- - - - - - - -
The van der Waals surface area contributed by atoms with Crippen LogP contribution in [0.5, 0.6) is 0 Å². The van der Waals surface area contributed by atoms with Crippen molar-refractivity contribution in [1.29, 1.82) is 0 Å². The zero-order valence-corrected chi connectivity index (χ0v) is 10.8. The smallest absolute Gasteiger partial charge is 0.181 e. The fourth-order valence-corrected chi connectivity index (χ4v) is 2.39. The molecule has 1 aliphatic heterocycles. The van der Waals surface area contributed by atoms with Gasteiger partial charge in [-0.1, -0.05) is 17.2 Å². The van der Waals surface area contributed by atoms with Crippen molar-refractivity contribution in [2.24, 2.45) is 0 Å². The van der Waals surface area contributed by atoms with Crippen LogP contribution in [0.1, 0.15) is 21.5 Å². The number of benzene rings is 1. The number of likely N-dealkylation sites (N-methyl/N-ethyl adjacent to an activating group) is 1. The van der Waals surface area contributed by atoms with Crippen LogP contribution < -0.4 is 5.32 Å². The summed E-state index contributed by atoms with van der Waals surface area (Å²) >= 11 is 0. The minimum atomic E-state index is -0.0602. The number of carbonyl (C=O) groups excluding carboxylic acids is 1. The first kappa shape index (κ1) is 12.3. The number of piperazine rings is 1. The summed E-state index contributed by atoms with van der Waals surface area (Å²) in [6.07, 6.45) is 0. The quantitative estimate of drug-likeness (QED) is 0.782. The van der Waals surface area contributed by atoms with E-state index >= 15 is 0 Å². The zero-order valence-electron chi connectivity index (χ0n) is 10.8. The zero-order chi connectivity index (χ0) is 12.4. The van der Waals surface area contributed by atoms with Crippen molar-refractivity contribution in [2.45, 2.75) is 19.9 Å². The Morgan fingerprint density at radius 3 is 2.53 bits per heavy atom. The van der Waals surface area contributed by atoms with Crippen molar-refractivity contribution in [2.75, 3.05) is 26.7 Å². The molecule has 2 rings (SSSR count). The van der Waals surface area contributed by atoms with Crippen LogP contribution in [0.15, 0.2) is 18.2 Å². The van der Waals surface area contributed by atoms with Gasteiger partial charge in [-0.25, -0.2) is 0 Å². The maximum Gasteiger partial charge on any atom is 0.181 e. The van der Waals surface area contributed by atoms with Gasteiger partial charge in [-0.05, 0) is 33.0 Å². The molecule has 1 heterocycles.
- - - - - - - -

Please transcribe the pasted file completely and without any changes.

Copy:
The van der Waals surface area contributed by atoms with Crippen LogP contribution in [0.5, 0.6) is 0 Å². The van der Waals surface area contributed by atoms with Crippen molar-refractivity contribution in [1.29, 1.82) is 0 Å². The zero-order valence-corrected chi connectivity index (χ0v) is 10.8. The smallest absolute Gasteiger partial charge is 0.181 e. The fourth-order valence-corrected chi connectivity index (χ4v) is 2.39. The molecule has 1 aliphatic heterocycles. The van der Waals surface area contributed by atoms with Gasteiger partial charge in [-0.1, -0.05) is 17.2 Å². The van der Waals surface area contributed by atoms with Crippen molar-refractivity contribution in [2.24, 2.45) is 0 Å². The van der Waals surface area contributed by atoms with Crippen LogP contribution in [0.1, 0.15) is 21.5 Å². The number of benzene rings is 1. The number of likely N-dealkylation sites (N-methyl/N-ethyl adjacent to an activating group) is 1. The van der Waals surface area contributed by atoms with Crippen LogP contribution < -0.4 is 5.32 Å². The summed E-state index contributed by atoms with van der Waals surface area (Å²) >= 11 is 0. The minimum atomic E-state index is -0.0602. The number of carbonyl (C=O) groups excluding carboxylic acids is 1. The first kappa shape index (κ1) is 12.3. The number of piperazine rings is 1. The summed E-state index contributed by atoms with van der Waals surface area (Å²) in [6.07, 6.45) is 0. The quantitative estimate of drug-likeness (QED) is 0.782. The van der Waals surface area contributed by atoms with E-state index >= 15 is 0 Å². The zero-order valence-electron chi connectivity index (χ0n) is 10.8. The zero-order chi connectivity index (χ0) is 12.4. The van der Waals surface area contributed by atoms with Crippen molar-refractivity contribution in [2.45, 2.75) is 19.9 Å². The Morgan fingerprint density at radius 3 is 2.53 bits per heavy atom. The van der Waals surface area contributed by atoms with Crippen molar-refractivity contribution in [2.75, 3.05) is 26.7 Å². The molecule has 2 rings (SSSR count). The van der Waals surface area contributed by atoms with Crippen LogP contribution in [0.15, 0.2) is 18.2 Å². The van der Waals surface area contributed by atoms with Gasteiger partial charge in [-0.25, -0.2) is 0 Å². The maximum Gasteiger partial charge on any atom is 0.181 e. The van der Waals surface area contributed by atoms with Gasteiger partial charge in [-0.05, 0) is 33.0 Å². The molecule has 1 heterocycles.